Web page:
Monday, 12 September 2016

The problem is the way we measure

The UK Government’s proposal to extend the use of selection in the process of allocating spaces in secondary schools doesn’t apply to Wales of course.  I guess that means that it will be classified as an ‘England-only’ measure in the House of Commons meaning that Welsh MPs – including Owen Smith – will not have an input to the decision, no matter how much they huff and puff with indignation.  The Conservatives in Wales and their ideological chums in UKIP will, no doubt, renew their demands that Wales should follow suit, and open selective schools here.
To listen to the opponents in Labour’s ranks, one would think that they are totally opposed to selection in education.  But that simply isn’t true – we have selection now, including here in Wales, but it’s selection based on wealth rather than ability.  Whilst it’s true that there are fewer private schools in Wales than in England, and their role in the education system here has always been more peripheral, they do still exist, and in any event, parents can always send their children over the border to an English school if they wish.  It’s an aspect of the education system which Labour has, at the very least, tolerated for generations, and they still show no sign of wanting to end that selectivity.
Over and above that, sending children to private schools isn’t the only way in which wealth can help secure a ‘better’ education.  Again, this is less common in Wales than in England, but the use of private tutors and the ability to move into the catchment area of the ‘best’ schools are options which are simply not open to all parents.
On the Tory side, whilst the argument that it is better to select on ability than on wealth has a certain ring to it, there’s a lot left unsaid by such a simplistic formulation.  The first and most obvious questions are how we define ‘ability’ - and then how we measure it.  Plus – where is the evidence justifying the choice of 11 as the magic age when children’s ability and potential can definitively be judged?  Even if there were clear evidence that it is even possible to assess the long term academic potential of children from one simple test, given that children develop at different rates, how has the catch-all age of 11 been set as the basis for making a determination?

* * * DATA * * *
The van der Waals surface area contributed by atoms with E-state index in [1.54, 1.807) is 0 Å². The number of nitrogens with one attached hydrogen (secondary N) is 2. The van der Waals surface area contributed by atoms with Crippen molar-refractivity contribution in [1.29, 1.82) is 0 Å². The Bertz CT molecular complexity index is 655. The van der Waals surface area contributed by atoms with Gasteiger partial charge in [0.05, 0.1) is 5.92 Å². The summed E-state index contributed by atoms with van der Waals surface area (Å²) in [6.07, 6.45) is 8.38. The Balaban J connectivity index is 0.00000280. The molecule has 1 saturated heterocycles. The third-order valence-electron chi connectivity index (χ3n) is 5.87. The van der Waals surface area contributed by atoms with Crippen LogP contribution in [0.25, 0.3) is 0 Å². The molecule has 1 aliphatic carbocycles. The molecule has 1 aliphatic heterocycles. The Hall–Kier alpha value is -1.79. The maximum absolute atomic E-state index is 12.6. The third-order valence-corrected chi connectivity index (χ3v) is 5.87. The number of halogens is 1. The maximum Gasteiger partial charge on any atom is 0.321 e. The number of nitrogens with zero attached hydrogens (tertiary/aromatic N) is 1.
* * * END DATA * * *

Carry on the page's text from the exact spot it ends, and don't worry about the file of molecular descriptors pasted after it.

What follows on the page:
It strikes me that a lot of those arguing for selection are really pining for the past; a golden age (in their memory at least) when the old certainties held sway.  It was a time when the middle class sheep were largely separated from the working class goats (although a small number of the latter were allowed in as long as they showed the potential to become middle-class sheep in time).  But effectively it wrote off the potential of a lot of children at the age of 11.  Some overcame that with time, but a lot did not.
One of the great failures of the comprehensive system in the UK has been that, for all the well-meaning words, we have still not succeeded in giving equal value to different types of ability and success.  Schools and pupils are judged as being successes or failures overwhelmingly on the basis of exam scores, rather then on the contribution they make to society as a whole.  In that sense, at least, it’s true that comprehensive education has not lived up to its promise - but is that the fault of the approach or of those making judgements on such a narrow basis?

1 comment:

Anonymous said...

To my mind, the best way to improve education is to limit the size of the class. After all, that's how parents justify the costs when opting to send their kids to private schools.

To teach ten or twelve kids of varying maturities and backgrounds seems a real possibility. To try to do the same when the class is thirty or more just seems plain daft. And the results are plain for all to see.

I wonder why we have accepted this nonsense for so long.